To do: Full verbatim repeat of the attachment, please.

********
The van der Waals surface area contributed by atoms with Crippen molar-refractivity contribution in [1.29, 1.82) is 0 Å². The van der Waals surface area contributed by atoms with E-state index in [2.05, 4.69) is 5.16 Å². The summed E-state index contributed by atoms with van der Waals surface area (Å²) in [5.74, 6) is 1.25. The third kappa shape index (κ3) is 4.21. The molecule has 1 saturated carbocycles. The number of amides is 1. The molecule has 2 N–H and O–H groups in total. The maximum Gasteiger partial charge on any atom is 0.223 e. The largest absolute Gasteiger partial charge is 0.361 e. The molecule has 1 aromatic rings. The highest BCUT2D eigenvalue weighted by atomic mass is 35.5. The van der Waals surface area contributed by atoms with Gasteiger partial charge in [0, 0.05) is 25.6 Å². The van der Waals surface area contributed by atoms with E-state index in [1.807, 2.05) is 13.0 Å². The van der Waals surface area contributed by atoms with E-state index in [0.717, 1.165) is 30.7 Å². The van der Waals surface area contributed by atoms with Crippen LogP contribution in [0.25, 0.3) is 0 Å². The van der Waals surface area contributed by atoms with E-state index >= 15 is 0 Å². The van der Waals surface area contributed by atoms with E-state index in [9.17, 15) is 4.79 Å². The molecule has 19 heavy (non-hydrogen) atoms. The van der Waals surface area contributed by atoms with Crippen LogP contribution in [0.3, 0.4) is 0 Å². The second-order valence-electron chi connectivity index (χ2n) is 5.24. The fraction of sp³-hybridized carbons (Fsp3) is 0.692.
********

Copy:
The van der Waals surface area contributed by atoms with Crippen molar-refractivity contribution in [1.29, 1.82) is 0 Å². The van der Waals surface area contributed by atoms with E-state index in [2.05, 4.69) is 5.16 Å². The summed E-state index contributed by atoms with van der Waals surface area (Å²) in [5.74, 6) is 1.25. The third kappa shape index (κ3) is 4.21. The molecule has 1 saturated carbocycles. The number of amides is 1. The molecule has 2 N–H and O–H groups in total. The maximum Gasteiger partial charge on any atom is 0.223 e. The largest absolute Gasteiger partial charge is 0.361 e. The molecule has 1 aromatic rings. The highest BCUT2D eigenvalue weighted by atomic mass is 35.5. The van der Waals surface area contributed by atoms with Gasteiger partial charge in [0, 0.05) is 25.6 Å². The van der Waals surface area contributed by atoms with E-state index in [1.807, 2.05) is 13.0 Å². The van der Waals surface area contributed by atoms with E-state index in [0.717, 1.165) is 30.7 Å². The van der Waals surface area contributed by atoms with Crippen LogP contribution in [0.25, 0.3) is 0 Å². The van der Waals surface area contributed by atoms with E-state index >= 15 is 0 Å². The van der Waals surface area contributed by atoms with E-state index in [9.17, 15) is 4.79 Å². The molecule has 19 heavy (non-hydrogen) atoms. The van der Waals surface area contributed by atoms with Crippen LogP contribution in [0.3, 0.4) is 0 Å². The second-order valence-electron chi connectivity index (χ2n) is 5.24. The fraction of sp³-hybridized carbons (Fsp3) is 0.692.